In the weeks leading
up to the draft, Perfect Game will be providing a detailed overview
of each state in the U.S., including the District of Columbia, as
well as Canada and Puerto Rico. These overviews will list the
state's strengths, weaknesses and the players with the best tools, as
well as providing mini-scouting reports on all Group 1 and 2 players.
Arkansas State-by-State List
Draft Class Shallow Beyond Obvious Talents Howard, McCann
The 2010 draft was
outstanding by Arkansas’ modest standards. Two players—Southern
Arkansas righthander Hayden Simpson (16th/Cubs) and
Arkansas third baseman Zach Cox (25th/Cardinals)—were
taken in the first round, and six more players had their names called
in the top 10 rounds. Altogether, 16 players with Arkansas
connections signed professional contracts, an exceptionally-high
total for the state.
Those memories will have
to satisfy an Arkansas draft fan base, as 2011 looks to be as shallow
as 2010 was deep. Only two players, Searcy High righthander Dillon
Howard and Arkansas catcher James McCann, appear likely to be drafted
in the top five rounds.
has a realistic chance to become the highest-drafted high-school
player from the state since Arkansas High (Texarkana) righthanders
Dustin Moseley in 2000 (34th
overall/Reds) and Tony McKnight in 1995 (22nd
overall/Astros), and possibly even since Pine Bluff High outfielder
Torii Hunter in 1993 (20th
signability could be an interesting puzzle for scouts to figure out,
though, as he is being advised by the Boras Corporation, which has a
documented history of steering high-school clients to college before
entering professional baseball. In addition, Howard would be eligible
to re-enter the draft as a college sophomore, due to his age, if he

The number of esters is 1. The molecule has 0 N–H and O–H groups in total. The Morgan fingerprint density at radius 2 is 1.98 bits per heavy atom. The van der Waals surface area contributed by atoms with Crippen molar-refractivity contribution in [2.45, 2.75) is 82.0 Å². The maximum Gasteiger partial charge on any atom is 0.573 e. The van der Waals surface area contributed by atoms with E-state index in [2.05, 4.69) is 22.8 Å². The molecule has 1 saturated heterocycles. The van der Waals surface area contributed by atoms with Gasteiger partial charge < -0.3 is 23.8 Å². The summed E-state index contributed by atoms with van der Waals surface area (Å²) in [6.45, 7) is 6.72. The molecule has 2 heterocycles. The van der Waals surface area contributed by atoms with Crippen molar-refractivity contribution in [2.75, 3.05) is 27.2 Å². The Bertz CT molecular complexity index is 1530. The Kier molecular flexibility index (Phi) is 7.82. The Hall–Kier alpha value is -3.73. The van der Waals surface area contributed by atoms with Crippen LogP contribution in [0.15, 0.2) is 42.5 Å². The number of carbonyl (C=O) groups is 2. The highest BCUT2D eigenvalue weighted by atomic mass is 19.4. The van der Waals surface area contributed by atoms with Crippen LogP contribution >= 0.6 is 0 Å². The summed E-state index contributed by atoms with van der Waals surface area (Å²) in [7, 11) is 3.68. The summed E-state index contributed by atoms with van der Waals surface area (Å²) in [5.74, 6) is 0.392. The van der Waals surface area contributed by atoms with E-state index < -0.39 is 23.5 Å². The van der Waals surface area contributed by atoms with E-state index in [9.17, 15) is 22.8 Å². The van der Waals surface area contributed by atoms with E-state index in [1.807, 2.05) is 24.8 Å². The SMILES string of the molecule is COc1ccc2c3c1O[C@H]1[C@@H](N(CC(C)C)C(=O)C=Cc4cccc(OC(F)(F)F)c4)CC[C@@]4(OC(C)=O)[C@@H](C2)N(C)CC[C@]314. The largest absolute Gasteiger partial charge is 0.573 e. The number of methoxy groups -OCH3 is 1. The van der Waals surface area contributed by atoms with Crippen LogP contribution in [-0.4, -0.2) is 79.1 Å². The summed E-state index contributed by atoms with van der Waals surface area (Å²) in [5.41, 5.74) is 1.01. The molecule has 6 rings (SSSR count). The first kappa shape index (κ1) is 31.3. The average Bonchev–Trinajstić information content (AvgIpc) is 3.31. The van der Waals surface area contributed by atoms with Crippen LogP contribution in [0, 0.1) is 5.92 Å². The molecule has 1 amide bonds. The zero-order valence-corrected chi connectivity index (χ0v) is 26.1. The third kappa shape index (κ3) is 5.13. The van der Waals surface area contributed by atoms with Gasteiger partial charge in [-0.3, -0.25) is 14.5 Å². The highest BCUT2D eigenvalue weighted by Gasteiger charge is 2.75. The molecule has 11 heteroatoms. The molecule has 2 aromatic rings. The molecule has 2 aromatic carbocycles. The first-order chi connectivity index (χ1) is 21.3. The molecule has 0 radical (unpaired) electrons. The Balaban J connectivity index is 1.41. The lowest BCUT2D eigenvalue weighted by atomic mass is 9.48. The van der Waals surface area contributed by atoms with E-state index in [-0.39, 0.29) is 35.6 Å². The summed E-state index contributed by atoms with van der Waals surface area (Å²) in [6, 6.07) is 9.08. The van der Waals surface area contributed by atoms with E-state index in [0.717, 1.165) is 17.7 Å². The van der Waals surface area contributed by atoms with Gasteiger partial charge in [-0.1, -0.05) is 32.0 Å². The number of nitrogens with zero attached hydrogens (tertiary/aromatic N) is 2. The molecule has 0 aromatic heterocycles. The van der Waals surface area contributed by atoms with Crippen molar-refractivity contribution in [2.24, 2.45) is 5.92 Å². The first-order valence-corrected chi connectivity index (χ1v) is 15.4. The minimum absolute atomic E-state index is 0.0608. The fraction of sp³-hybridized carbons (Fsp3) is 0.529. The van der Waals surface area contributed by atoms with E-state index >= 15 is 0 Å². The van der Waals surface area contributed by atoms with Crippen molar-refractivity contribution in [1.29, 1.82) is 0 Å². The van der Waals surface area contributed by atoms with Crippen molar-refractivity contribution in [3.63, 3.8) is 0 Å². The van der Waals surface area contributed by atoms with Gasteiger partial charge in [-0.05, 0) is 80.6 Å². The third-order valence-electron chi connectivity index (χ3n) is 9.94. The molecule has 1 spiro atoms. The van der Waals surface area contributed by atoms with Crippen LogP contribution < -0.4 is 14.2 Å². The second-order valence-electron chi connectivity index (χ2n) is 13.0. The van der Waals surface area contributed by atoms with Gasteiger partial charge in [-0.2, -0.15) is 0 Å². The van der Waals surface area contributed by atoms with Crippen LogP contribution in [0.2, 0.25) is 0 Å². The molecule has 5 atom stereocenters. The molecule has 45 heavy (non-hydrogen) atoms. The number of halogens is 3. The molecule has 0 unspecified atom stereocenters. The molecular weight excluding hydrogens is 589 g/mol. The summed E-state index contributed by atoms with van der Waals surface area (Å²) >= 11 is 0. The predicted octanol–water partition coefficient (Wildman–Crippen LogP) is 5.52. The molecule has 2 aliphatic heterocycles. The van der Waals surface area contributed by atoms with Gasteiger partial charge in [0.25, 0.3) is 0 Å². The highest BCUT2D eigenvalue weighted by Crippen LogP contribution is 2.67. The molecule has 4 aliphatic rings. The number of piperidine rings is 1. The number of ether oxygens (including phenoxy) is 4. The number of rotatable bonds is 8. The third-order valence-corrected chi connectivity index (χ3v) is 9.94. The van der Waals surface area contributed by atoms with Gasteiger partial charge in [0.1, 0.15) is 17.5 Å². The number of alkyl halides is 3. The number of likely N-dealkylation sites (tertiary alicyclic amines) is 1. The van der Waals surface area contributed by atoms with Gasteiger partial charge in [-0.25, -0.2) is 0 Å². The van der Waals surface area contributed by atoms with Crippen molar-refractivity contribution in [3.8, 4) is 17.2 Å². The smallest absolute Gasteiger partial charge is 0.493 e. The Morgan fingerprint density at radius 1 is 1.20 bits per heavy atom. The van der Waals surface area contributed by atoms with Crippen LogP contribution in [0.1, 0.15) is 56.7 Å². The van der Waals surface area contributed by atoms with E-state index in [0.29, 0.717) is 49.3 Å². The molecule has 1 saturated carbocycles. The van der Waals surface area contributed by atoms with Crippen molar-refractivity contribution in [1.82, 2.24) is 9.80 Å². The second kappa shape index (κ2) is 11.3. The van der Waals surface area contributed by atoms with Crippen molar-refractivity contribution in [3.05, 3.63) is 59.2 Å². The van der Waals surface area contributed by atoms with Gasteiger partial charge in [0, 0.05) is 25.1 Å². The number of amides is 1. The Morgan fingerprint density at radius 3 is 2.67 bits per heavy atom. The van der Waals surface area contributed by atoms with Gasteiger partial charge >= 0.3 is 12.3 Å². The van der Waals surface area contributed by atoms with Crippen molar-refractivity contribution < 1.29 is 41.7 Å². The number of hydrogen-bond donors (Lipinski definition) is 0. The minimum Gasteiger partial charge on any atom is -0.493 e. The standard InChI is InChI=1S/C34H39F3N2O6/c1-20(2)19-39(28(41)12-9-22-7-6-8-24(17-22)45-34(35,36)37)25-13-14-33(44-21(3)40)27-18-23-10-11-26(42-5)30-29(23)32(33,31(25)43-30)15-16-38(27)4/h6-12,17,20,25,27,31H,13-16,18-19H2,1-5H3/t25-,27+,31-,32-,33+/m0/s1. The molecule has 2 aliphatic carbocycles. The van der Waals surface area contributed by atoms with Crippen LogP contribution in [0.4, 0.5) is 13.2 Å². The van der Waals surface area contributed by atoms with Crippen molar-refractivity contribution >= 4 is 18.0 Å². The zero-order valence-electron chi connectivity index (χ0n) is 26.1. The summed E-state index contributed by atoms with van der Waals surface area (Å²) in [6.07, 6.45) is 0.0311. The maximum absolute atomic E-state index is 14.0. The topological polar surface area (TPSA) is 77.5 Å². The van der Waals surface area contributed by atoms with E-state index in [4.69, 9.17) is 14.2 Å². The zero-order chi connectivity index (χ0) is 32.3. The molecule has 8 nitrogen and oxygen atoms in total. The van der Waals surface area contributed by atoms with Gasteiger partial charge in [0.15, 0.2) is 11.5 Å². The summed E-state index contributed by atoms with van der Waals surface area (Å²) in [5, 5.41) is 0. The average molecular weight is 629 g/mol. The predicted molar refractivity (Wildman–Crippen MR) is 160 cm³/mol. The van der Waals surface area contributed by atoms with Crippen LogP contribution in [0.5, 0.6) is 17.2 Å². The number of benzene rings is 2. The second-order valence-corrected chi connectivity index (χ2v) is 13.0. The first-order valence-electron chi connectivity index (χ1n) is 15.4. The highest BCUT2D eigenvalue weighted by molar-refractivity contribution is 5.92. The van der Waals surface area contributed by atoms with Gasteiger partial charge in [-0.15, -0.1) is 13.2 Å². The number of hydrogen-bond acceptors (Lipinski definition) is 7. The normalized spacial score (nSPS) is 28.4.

chooses to honor his scholarship to Arkansas.
those factors aren’t enough for Howard to ponder, his stature as
one of the top high-school prospects ever raised and developed in
Arkansas may put added pressure on him to play for the
extremely-popular state school, and potentially even lead that
program to its first-ever College World Series title.
has been considered a near first-round lock since he was clocked at
92 mph in his first high-school appearance as a freshman, and homered
in his first at-bat. Within a year, he was touching 95 with
regularity. Even though he throws no harder now than he did then,
Howard has developed into a pitcher, instead of just a thrower. His
steady 91-95 mph fastball gets nice running action, and he’s
increasingly able to spot the pitch to different parts of the strike
zone while mixing in two types of breaking balls.
Howard has dominated his competition in Arkansas since his freshman
year, his Searcy High team lost in the 6-A state final in each of the
last three years. This year’s setback was the most gut-wrenching
for Howard as he was cruising along with a tidy one-hitter through
six innings, and took a seemingly insurmountable 5-1 lead into the
final inning. But Jacksonville High scored four runs in the seventh
to tie the game 5-5, the final three coming on a two-out, two-strike,
Howard moving to shortstop in the eighth inning, Jacksonville quickly
pushed across the winning run for an unlikely 6-5 victory. To add
insult to injury, Howard went 0-for-4, hitting in the cleanup spot. A
year earlier, Howard was unable to take the mound in the state final
because of a minor shoulder injury. While Howard’s otherwise